A good slogan for Novell's annual BrainShare tradeshow might have been, "Get your Linux here."
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With presenters at the conference covering everything Linux, from the server to the desktop, it's clear that Novell views the operating system as a way to defend itself against Microsoft, which has been steadily eating away at Novell's NetWare customer base for years.
"[Novell is] pushing Linux into every major segment," said Tony Iams, BrainShare attendee and senior operating systems analyst with Ideas International, in Port Chester, N.Y. "They have data center versions of SuSE Linux, high performance technical computing versions and then desktop versions."
But Linux isn't Novell's only defense. Analysts said the company also hopes to hold onto NetWare users by focusing on a historical strength -- directory services -- and by signaling that its commitment to open source doesn't mean an erosion of support for strictly proprietary customers.
Hybrid hits the streets
Key to Novell's Linux strategy is its hybrid Linux-NetWare Open Enterprise Server and SuSE Linux Professional 9.3 package, which started shipping this week to coincide with the conference.
The long-awaited hybrid allows users to run the traditional NetWare services on either a standard network kernel or a Linux kernel.
"It provides a gradual way to introduce Linux into a NetWare environment," Iams said. "It's a migration path for the traditional NetWare users to start using Linux."
A handful of selected Novell customers attending BrainShare also got to view a demonstration of the company's upcoming SuSE Linux Professional desktop 9.3, which begins shipping in April.
The full-featured desktop will come packaged with the Firefox 1.01 Web browser, the Novell Evolution 2.0 groupware client, the 2.6.11 Linux kernel and a choice of a KDE 3.4 or GNOME 2.10 interface. The distribution will also ship with the OpenOffice.org 2.0 applications suite, Linphone voice over IP, and it will feature iPod compatibility.
ZEN and the art of software maintenance
Novell is also pressing its recently released Novell ZENworks 7 Linux Management, a centralized system for managing Linux desktops and servers and the software they run.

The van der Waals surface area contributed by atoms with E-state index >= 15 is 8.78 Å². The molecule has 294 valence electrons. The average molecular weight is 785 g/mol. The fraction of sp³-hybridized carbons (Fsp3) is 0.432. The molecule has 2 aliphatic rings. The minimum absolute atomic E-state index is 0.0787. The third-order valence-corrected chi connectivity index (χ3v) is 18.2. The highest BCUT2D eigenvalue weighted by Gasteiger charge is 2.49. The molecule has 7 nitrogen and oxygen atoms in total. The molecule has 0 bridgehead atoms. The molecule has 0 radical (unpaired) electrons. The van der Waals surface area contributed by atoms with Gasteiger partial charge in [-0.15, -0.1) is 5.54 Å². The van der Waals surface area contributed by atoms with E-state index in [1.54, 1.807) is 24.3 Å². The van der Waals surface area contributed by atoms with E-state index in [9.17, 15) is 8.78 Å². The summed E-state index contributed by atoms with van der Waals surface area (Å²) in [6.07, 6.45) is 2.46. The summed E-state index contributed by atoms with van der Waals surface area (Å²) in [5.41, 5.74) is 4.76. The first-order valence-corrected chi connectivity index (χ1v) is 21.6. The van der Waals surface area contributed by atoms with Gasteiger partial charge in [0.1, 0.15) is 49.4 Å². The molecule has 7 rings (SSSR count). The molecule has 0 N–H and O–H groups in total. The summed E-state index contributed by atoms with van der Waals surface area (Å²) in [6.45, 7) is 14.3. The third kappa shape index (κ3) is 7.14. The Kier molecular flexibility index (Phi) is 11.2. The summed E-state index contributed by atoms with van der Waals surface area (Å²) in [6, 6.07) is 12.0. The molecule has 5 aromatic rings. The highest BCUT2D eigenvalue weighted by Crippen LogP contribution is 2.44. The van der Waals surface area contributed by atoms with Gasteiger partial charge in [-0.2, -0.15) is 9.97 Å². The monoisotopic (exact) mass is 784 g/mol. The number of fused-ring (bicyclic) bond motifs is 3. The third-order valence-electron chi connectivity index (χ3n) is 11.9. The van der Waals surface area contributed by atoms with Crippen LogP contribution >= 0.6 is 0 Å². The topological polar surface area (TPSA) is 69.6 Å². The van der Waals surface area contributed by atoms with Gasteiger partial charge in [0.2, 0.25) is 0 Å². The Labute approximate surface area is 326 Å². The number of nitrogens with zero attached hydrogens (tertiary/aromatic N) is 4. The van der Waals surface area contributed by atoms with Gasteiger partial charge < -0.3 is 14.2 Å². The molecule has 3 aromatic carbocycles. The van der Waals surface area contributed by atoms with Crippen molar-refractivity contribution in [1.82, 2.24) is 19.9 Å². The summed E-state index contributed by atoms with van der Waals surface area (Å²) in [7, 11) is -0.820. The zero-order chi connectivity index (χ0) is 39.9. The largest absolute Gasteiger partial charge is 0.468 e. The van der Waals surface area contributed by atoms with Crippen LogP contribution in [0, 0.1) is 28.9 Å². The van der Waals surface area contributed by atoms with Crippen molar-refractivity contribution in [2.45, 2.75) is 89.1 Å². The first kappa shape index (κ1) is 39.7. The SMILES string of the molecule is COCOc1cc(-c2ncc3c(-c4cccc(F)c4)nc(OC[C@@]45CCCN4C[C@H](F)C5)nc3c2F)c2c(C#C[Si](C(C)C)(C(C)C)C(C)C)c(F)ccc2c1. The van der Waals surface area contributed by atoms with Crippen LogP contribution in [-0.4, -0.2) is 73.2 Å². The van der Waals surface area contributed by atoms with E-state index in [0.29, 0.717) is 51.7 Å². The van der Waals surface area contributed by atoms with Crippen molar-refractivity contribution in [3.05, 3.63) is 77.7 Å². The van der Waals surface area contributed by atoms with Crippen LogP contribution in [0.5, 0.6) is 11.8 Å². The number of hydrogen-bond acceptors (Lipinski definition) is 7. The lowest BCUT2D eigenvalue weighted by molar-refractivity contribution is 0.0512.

ZENworks 7 adds remote control; imaging; hardware and software inventory; a Web console; and ZENworks' automated policy management. The version can be used to manage both SuSE Linux and Red Hat Enterprise Linux desktops and servers.
The technology is already well established in the Windows arena, and Novell is now trying to bring that success into the Linux world.
"They're establishing ZENworks as a true heterogeneous provisioning tool," Iams said. "It helps you distribute software and patches and manage the software on a variety of platforms."
Back to basics
Novell this week also unveiled its Application Services Foundation and Identity Services Foundation, two platforms being offered as a set of software development kits that allow developers to build customized identity management and security applications.
Novell faces tough competition in the area of identity management from the likes of Microsoft, Sun and others. But analysts said Novell has a lot of credibility when it comes to the technology, enough to possibly give them an edge.
"[Novell] has been focusing on the directory service problem for 10 years. They started shipping advanced directory services for the NetWare platform in the mid-90s," Iams said. "Microsoft didn't really show up [with Active Directory] until Windows 2000 came out."
Other announcements coming out of the BrainShare show seemed geared at letting users of proprietary NetWare and related products know that Novell intends to support them for the long haul.
Specifically, the company announced 10-year extended support for GroupWise, its flagship collaboration offering. GroupWise is also being offered with a prepackaged SuSE Linux Enterprise Server.
In February, Novell announced its Hula initiative, a community project to create an open source collaboration server with advanced e-mail and calendar functionality. Iams said the move to extend support for GroupWise is meant to show those customers Novell hasn't forgotten them.
"They don't want their existing GroupWise customers to be nervous that they're abandoning that in favor of this Hula technology," Iams said. "It's an effort to say that they're serious about both."